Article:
I want to reiterate that the points I make are my ideals, and like probably most people with OCD, I don’t live up to my ideals all the time. I *do* ask for reassurance from loved ones sometimes when I’m obsessing over something, even though I know it’s not best to do so. So yeah, I do sometimes let my condition affect my interactions with others. My point is not that I’m somehow better at ERP than everyone else– just that I aspire to do my best and help myself to the greatest extent possible. I feel like trigger warnings will ultimately make that more difficult, so that’s why I think they’re not the best idea.

    • Hi, A.J., thanks for your note! Great points about how our disorder may affect others. While some of that is beyond our control–I’m not perfect, I’ll slip up, I’ll annoy my husband sometimes with my doubt-filled concerns–we can make the conscious choice not to ask others to enable us. I’m almost glad I run into little triggers online a lot because they seem to ease the pain of “real life” triggers, which are still hard nonetheless.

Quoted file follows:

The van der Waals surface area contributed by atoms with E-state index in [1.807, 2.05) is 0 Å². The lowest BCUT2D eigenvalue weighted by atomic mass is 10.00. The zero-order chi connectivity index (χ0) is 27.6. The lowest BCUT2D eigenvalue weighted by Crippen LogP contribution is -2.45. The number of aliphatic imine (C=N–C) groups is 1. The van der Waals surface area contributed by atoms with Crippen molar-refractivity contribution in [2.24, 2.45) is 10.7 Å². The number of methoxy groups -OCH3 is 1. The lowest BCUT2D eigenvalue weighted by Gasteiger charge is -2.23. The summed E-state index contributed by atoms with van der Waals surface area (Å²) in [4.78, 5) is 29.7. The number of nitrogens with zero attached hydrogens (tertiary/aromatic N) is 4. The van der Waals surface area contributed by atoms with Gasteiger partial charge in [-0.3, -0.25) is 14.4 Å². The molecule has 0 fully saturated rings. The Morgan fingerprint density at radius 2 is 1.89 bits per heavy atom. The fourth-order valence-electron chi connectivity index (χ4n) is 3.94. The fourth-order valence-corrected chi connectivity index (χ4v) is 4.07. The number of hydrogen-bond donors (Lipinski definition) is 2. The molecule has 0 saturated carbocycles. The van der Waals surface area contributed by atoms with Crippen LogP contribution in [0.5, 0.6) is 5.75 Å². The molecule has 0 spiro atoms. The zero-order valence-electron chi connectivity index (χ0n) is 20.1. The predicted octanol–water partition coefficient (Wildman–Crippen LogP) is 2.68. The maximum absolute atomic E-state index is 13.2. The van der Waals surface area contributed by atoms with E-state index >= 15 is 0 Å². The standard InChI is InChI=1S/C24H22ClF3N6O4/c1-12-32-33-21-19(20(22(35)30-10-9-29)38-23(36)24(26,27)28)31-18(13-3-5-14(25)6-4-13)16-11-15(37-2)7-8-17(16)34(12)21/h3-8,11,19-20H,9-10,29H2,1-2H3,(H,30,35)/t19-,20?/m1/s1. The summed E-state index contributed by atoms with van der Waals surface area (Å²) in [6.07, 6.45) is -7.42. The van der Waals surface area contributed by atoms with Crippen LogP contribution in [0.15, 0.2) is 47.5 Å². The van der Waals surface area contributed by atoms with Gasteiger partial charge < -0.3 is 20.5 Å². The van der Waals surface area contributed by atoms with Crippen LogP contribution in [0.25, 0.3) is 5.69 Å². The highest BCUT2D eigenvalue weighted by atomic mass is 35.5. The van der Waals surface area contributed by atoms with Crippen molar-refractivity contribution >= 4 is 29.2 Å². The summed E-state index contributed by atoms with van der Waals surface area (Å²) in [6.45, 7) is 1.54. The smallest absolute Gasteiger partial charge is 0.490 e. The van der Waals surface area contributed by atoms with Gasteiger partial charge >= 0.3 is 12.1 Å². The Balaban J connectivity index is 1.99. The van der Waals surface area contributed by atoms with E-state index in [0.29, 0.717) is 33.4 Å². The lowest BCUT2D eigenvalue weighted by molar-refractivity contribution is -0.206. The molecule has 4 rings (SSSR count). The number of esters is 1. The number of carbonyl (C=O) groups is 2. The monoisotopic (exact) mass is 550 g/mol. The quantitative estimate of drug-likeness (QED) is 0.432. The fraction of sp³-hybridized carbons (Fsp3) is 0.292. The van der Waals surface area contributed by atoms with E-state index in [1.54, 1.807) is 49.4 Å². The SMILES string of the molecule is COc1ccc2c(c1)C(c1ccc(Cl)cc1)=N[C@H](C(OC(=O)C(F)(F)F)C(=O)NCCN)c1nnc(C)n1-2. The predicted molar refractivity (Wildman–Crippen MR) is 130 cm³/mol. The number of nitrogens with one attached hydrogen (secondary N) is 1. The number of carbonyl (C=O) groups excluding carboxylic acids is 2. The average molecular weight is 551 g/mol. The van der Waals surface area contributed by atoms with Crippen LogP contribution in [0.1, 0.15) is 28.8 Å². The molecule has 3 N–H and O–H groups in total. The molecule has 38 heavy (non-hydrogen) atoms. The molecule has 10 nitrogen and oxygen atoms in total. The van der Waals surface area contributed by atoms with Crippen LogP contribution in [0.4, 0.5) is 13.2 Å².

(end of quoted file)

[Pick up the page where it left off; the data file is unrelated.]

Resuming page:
3. As the founder/owner of my own Facebook group and a former admin of another – I agree with Kyla and I don’t think it’s necessarily up to us to ensure that people in support groups are exposed to triggers. I don’t think it’s our place. That’s the place for the therapists office where they are getting that exposure in a controlled environment. Many people who come into support groups are now to OCD and they are looking for a safe environment to out their fears without them being complicated and exacerbated by an entire slew of new ones. This is why though we can’t control triggers and triggers warnings can be seen as a form of reassurance by some – that throwing members of support groups into chaos by increasing their panic doesn’t do the group or the people in it a lot of good. It also speaks to the overall structure and atmosphere of the group – if we have people who are openly talking about their obsessions regarding setting houses on fire and stabbing their families to death and molesting children or raping woman – others with other types of OCD just aren’t going to be willing to put up with that kind of conversation. So, to me, its about where those types of thoughts or talk about them belong. Is this enabling OCD? I don’t think so – because we’re not a therapy group and we can’t offer therapy on FB. We can offer support and encouragement and understanding. On the other hand – so group members sometimes need to discuss things are a big graphic or happen to be a complex or messy social situation. Yes, so the use of trigger warnings gives people an idea as to whether or not what they are coming across might be a bit hard to deal with and they can make that choice or decision as to whether or not they are in that state of recovery to deal with the possible consequences of being upset and then coming under control or whether or not they want to be involved with this person’s ordeal. It’s like a courtesy disclaimer in the middle of the group exchanges. It’s weighing the overall “safety” or atmosphere of the group over the needs of some who may need to have more advanced therapy that we can’t provide.